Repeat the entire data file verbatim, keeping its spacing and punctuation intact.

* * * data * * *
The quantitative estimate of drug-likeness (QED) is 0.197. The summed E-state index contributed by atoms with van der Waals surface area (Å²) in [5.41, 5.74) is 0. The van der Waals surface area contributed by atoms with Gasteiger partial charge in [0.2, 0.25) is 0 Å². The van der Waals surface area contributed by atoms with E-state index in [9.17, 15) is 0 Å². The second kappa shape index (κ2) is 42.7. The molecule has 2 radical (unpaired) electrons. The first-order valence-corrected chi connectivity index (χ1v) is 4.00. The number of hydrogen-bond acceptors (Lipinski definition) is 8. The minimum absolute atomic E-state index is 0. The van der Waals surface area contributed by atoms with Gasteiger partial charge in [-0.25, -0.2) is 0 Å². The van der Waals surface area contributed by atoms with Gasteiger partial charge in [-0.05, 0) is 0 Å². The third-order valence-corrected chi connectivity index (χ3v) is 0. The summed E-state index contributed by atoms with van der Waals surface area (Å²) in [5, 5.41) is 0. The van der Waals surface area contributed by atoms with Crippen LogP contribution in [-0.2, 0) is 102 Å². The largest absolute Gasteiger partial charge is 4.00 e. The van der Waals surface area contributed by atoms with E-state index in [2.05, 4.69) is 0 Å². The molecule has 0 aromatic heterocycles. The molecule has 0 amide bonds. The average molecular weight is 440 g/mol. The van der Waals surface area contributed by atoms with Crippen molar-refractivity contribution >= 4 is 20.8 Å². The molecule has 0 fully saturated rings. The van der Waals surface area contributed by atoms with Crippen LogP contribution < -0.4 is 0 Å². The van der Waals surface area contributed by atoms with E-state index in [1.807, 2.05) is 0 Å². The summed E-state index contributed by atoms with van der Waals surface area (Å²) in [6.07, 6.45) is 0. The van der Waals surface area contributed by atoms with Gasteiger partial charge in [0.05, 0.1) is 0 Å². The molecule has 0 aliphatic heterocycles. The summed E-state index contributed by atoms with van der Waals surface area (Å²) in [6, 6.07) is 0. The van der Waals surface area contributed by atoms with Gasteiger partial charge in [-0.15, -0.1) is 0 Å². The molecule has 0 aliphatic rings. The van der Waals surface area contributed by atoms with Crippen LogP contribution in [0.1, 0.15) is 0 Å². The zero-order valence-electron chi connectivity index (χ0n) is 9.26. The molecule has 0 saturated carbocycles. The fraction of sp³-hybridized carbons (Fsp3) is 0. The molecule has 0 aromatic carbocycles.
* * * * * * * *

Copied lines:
The quantitative estimate of drug-likeness (QED) is 0.197. The summed E-state index contributed by atoms with van der Waals surface area (Å²) in [5.41, 5.74) is 0. The van der Waals surface area contributed by atoms with Gasteiger partial charge in [0.2, 0.25) is 0 Å². The van der Waals surface area contributed by atoms with E-state index in [9.17, 15) is 0 Å². The second kappa shape index (κ2) is 42.7. The molecule has 2 radical (unpaired) electrons. The first-order valence-corrected chi connectivity index (χ1v) is 4.00. The number of hydrogen-bond acceptors (Lipinski definition) is 8. The minimum absolute atomic E-state index is 0. The van der Waals surface area contributed by atoms with Gasteiger partial charge in [-0.25, -0.2) is 0 Å². The van der Waals surface area contributed by atoms with Gasteiger partial charge in [-0.05, 0) is 0 Å². The third-order valence-corrected chi connectivity index (χ3v) is 0. The summed E-state index contributed by atoms with van der Waals surface area (Å²) in [5, 5.41) is 0. The van der Waals surface area contributed by atoms with Crippen LogP contribution in [-0.2, 0) is 102 Å². The largest absolute Gasteiger partial charge is 4.00 e. The van der Waals surface area contributed by atoms with E-state index in [2.05, 4.69) is 0 Å². The molecule has 0 aromatic heterocycles. The molecule has 0 amide bonds. The average molecular weight is 440 g/mol. The van der Waals surface area contributed by atoms with Crippen molar-refractivity contribution >= 4 is 20.8 Å². The molecule has 0 fully saturated rings. The van der Waals surface area contributed by atoms with Crippen LogP contribution < -0.4 is 0 Å². The van der Waals surface area contributed by atoms with E-state index in [1.807, 2.05) is 0 Å². The summed E-state index contributed by atoms with van der Waals surface area (Å²) in [6.07, 6.45) is 0. The van der Waals surface area contributed by atoms with Gasteiger partial charge in [0.05, 0.1) is 0 Å². The molecule has 0 aliphatic heterocycles. The summed E-state index contributed by atoms with van der Waals surface area (Å²) in [6, 6.07) is 0. The van der Waals surface area contributed by atoms with Gasteiger partial charge in [-0.15, -0.1) is 0 Å². The molecule has 0 aliphatic rings. The van der Waals surface area contributed by atoms with Crippen LogP contribution in [0.1, 0.15) is 0 Å². The zero-order valence-electron chi connectivity index (χ0n) is 9.26. The molecule has 0 saturated carbocycles. The fraction of sp³-hybridized carbons (Fsp3) is 0. The molecule has 0 aromatic carbocycles.